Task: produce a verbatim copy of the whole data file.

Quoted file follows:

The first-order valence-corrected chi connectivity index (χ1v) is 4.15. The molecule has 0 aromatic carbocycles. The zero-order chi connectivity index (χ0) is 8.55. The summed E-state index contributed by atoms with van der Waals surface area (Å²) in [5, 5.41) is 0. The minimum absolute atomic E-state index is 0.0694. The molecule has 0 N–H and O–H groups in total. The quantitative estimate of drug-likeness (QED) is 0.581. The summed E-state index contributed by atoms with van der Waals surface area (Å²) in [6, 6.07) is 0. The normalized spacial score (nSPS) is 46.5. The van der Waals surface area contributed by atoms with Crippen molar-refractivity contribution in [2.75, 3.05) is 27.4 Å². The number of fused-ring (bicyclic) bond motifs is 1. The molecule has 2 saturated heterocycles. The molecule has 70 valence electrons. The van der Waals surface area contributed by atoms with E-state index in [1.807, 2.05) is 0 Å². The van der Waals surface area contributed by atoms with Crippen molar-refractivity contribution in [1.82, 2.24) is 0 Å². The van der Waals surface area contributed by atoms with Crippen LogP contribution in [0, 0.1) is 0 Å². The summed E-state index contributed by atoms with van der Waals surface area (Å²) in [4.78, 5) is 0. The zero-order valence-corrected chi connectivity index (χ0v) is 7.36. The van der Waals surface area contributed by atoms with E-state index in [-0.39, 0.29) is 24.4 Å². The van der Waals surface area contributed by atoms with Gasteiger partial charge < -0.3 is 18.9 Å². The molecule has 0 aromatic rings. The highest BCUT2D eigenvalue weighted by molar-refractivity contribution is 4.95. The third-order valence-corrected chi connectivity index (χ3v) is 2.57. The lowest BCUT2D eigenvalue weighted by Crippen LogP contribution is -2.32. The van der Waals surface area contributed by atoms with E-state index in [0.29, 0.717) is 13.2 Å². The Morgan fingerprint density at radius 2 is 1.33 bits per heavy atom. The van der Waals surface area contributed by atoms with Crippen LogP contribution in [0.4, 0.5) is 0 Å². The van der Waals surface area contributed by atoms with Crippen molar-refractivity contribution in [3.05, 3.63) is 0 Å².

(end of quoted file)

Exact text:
The first-order valence-corrected chi connectivity index (χ1v) is 4.15. The molecule has 0 aromatic carbocycles. The zero-order chi connectivity index (χ0) is 8.55. The summed E-state index contributed by atoms with van der Waals surface area (Å²) in [5, 5.41) is 0. The minimum absolute atomic E-state index is 0.0694. The molecule has 0 N–H and O–H groups in total. The quantitative estimate of drug-likeness (QED) is 0.581. The summed E-state index contributed by atoms with van der Waals surface area (Å²) in [6, 6.07) is 0. The normalized spacial score (nSPS) is 46.5. The van der Waals surface area contributed by atoms with Crippen molar-refractivity contribution in [2.75, 3.05) is 27.4 Å². The number of fused-ring (bicyclic) bond motifs is 1. The molecule has 2 saturated heterocycles. The molecule has 70 valence electrons. The van der Waals surface area contributed by atoms with E-state index in [1.807, 2.05) is 0 Å². The van der Waals surface area contributed by atoms with Crippen molar-refractivity contribution in [1.82, 2.24) is 0 Å². The van der Waals surface area contributed by atoms with Crippen LogP contribution in [0, 0.1) is 0 Å². The summed E-state index contributed by atoms with van der Waals surface area (Å²) in [4.78, 5) is 0. The zero-order valence-corrected chi connectivity index (χ0v) is 7.36. The van der Waals surface area contributed by atoms with E-state index in [-0.39, 0.29) is 24.4 Å². The van der Waals surface area contributed by atoms with Gasteiger partial charge < -0.3 is 18.9 Å². The molecule has 0 aromatic rings. The highest BCUT2D eigenvalue weighted by molar-refractivity contribution is 4.95. The third-order valence-corrected chi connectivity index (χ3v) is 2.57. The lowest BCUT2D eigenvalue weighted by Crippen LogP contribution is -2.32. The van der Waals surface area contributed by atoms with E-state index in [0.29, 0.717) is 13.2 Å². The Morgan fingerprint density at radius 2 is 1.33 bits per heavy atom. The van der Waals surface area contributed by atoms with Crippen LogP contribution in [0.4, 0.5) is 0 Å². The van der Waals surface area contributed by atoms with Crippen molar-refractivity contribution in [3.05, 3.63) is 0 Å².